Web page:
1. Not finding help here? Sign up for a free 30min tutor trial with Chegg Tutors
    Dismiss Notice
Dismiss Notice
Join Physics Forums Today!
The friendliest, high quality science and math community on the planet! Everyone who loves science is here!

Group Theory - Isomorphism question

  1. Sep 9, 2006 #1
    GroupTheory - Isomorphisms

    Hey i'm stuck on these 2 questions, was wondering if anyone could assist me:

    Let G be a nontrivial group.
    1) Show that if any nontrivial subgroup of G coincides with G then G is isomorphic to C_p, where p is prime. (C_p is the cyclic group of order p!)

    2) Show that if any nontrivial subgroup of G is isomorphic to G then G is isomorphic to Z or C_p, where p is prime. (Z is the set of integers, C_p is the cyclic group of order p!)

    Thanks, help would be much appreciated
     
  2. jcsd
  3. Sep 9, 2006 #2
    Hey i'm stuck on these 2 questions, was wondering if anyone could assist me:

    Let G be a nontrivial group.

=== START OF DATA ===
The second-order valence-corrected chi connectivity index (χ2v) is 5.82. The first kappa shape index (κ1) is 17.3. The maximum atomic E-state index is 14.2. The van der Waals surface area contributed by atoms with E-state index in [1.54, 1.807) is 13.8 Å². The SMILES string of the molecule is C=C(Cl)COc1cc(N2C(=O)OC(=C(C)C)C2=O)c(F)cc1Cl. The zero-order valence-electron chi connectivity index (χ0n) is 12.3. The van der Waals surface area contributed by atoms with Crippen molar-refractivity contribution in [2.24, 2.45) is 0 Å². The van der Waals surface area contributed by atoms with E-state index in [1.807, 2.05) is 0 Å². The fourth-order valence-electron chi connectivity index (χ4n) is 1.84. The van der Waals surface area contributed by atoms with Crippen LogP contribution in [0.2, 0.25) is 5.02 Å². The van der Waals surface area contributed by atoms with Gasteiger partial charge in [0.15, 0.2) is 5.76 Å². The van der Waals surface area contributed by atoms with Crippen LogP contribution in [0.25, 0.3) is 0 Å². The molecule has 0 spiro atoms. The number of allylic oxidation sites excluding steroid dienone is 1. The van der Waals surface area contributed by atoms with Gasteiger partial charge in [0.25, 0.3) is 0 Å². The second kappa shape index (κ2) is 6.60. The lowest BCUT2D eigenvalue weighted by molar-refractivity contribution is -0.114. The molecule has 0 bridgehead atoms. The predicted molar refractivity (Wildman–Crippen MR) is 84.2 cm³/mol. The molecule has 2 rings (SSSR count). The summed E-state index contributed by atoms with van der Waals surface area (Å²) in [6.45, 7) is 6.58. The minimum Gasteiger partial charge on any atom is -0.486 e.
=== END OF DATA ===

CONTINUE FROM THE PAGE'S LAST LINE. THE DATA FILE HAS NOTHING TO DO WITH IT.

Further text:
1) Show that if any nontrivial subgroup of G coincides with G then G is isomorphic to C_p, where p is prime. (C_p is the cyclic group of order p!)

    2) Show that if any nontrivial subgroup of G is isomorphic to G then G is isomorphic to Z or C_p, where p is prime. (Z is the set of integers, C_p is the cyclic group of order p!)

    What i'm stuck on is how to begin with the question. To show that two groups are isomorphic, by definition, we show that the homomorphic map from G to C_p must be bijective. So to begin, do i assume an arbitrary homomorphic map from G to C_p, and then show that it is bijective? Or do i assume to take an element that generates the a subgroup?
    I assumed some arbitrary map f from G to C_p, such that f(ab)=f(a)f(b). then f is homomorphic. I then showed that f is injective (1-1) by proving that the kernel of G is the unique element G. Is this ok so far? I am stuck how to prove f is onto.